First Connect Three game for an adult and child. Use the dice numbers and either addition or subtraction to get three numbers in a straight line.

What do the numbers shaded in blue on this hundred square have in common? What do you notice about the pink numbers? How about the shaded numbers in the other squares?

You have 4 red and 5 blue counters. How many ways can they be placed on a 3 by 3 grid so that all the rows columns and diagonals have an even number of red counters?

Place the numbers 1 to 10 in the circles so that each number is the difference between the two numbers just below it.

Find out what a "fault-free" rectangle is and try to make some of your own.

A tetromino is made up of four squares joined edge to edge. Can this tetromino, together with 15 copies of itself, be used to cover an eight by eight chessboard?

Can you explain the strategy for winning this game with any target?

There are nine teddies in Teddy Town - three red, three blue and three yellow. There are also nine houses, three of each colour. Can you put them on the map of Teddy Town according to the rules?

Have a go at this well-known challenge. Can you swap the frogs and toads in as few slides and jumps as possible?

Try entering different sets of numbers in the number pyramids. How does the total at the top change?

How many different triangles can you make on a circular pegboard that has nine pegs?

Can you find all the different triangles on these peg boards, and find their angles?

NRICH December 2006 advent calendar - a new tangram for each day in the run-up to Christmas.

Can you find all the different ways of lining up these Cuisenaire rods?

Investigate the smallest number of moves it takes to turn these mats upside-down if you can only turn exactly three at a time.

Can you put the numbers from 1 to 15 on the circles so that no consecutive numbers lie anywhere along a continuous straight line?

Use the interactivity to find all the different right-angled triangles you can make by just moving one corner of the starting triangle.

Our 2008 Advent Calendar has a 'Making Maths' activity for every day in the run-up to Christmas.

This was a problem for our birthday website. Can you use four of these pieces to form a square? How about making a square with all five pieces?

Place six toy ladybirds into the box so that there are two ladybirds in every column and every row.

Try out the lottery that is played in a far-away land. What is the chance of winning?

This problem is based on a code using two different prime numbers less than 10. You'll need to multiply them together and shift the alphabet forwards by the result. Can you decipher the code?

Hover your mouse over the counters to see which ones will be removed. Click to remover them. The winner is the last one to remove a counter. How you can make sure you win?

Is it possible to place 2 counters on the 3 by 3 grid so that there is an even number of counters in every row and every column? How about if you have 3 counters or 4 counters or....?

The number of plants in Mr McGregor's magic potting shed increases overnight. He'd like to put the same number of plants in each of his gardens, planting one garden each day. How can he do it?

Can you put the numbers 1 to 8 into the circles so that the four calculations are correct?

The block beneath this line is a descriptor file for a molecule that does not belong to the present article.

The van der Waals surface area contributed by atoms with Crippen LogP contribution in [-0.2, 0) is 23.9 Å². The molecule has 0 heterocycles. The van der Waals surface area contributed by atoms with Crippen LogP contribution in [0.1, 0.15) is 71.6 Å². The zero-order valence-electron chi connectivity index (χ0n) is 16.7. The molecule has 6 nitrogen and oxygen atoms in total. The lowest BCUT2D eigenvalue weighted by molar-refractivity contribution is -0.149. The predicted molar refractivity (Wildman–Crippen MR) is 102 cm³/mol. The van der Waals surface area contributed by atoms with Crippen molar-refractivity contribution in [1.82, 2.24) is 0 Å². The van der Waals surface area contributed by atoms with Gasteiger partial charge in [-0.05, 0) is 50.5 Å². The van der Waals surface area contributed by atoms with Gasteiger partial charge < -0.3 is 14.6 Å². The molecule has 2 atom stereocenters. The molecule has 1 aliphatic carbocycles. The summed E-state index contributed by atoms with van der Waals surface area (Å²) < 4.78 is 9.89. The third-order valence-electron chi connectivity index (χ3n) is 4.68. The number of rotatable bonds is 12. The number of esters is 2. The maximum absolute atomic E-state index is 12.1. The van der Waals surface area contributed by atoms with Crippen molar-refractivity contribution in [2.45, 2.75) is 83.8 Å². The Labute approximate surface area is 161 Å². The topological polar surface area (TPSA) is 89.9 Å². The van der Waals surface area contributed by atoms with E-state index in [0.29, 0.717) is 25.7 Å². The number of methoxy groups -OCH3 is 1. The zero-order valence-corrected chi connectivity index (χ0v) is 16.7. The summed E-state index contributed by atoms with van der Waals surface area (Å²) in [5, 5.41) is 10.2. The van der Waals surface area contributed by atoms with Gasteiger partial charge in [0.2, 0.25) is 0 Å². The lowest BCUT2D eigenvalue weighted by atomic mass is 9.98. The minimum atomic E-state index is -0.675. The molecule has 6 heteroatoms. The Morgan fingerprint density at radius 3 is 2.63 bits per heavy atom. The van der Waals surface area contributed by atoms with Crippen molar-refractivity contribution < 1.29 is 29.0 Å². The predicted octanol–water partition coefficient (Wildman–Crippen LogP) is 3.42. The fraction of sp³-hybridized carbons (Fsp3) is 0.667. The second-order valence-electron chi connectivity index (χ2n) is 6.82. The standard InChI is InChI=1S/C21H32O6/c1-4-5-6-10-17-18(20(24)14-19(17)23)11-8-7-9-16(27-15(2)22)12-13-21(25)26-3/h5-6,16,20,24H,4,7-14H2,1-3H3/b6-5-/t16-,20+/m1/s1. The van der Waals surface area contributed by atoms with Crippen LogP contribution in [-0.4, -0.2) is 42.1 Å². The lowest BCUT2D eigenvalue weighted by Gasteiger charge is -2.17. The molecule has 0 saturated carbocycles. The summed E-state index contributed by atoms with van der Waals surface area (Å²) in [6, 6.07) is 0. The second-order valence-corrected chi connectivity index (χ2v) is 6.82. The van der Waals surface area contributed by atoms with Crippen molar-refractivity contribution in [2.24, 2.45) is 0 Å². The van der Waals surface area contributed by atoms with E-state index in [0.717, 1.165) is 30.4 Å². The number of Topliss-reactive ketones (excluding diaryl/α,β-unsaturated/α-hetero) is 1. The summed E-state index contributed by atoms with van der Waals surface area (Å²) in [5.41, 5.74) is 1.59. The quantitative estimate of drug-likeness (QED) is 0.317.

Cut four triangles from a square as shown in the picture. How many different shapes can you make by fitting the four triangles back together?

Here is a chance to play a version of the classic Countdown Game.

Can you fit the tangram pieces into the outlines of these people?

Can you fit the tangram pieces into the outlines of these clocks?

Can you fit the tangram pieces into the outline of this brazier for roasting chestnuts?

Can you fit the tangram pieces into the outline of this telephone?

Can you complete this jigsaw of the multiplication square?

This 100 square jigsaw is written in code. It starts with 1 and ends with 100. Can you build it up?

Can you fit the tangram pieces into the outline of Granma T?

An interactive game to be played on your own or with friends. Imagine you are having a party. Each person takes it in turns to stand behind the chair where they will get the most chocolate.

How can the same pieces of the tangram make this bowl before and after it was chipped? Use the interactivity to try and work out what is going on!

This article gives you a few ideas for understanding the Got It! game and how you might find a winning strategy.

Investigate how the four L-shapes fit together to make an enlarged L-shape. You could explore this idea with other shapes too.

Can you fit the tangram pieces into the outline of the child walking home from school?

Can you make a cycle of pairs that add to make a square number using all the numbers in the box below, once and once only?

Can you fit the tangram pieces into the outline of Little Fung at the table?

Can you spot the similarities between this game and other games you know? The aim is to choose 3 numbers that total 15.

A game for 2 people that can be played on line or with pens and paper. Combine your knowledege of coordinates with your skills of strategic thinking.

Arrange the four number cards on the grid, according to the rules, to make a diagonal, vertical or horizontal line.

What are the coordinates of the coloured dots that mark out the tangram? Try changing the position of the origin. What happens to the coordinates now?

If you have only four weights, where could you place them in order to balance this equaliser?

A game for 2 people that everybody knows. You can play with a friend or online. If you play correctly you never lose!

Exchange the positions of the two sets of counters in the least possible number of moves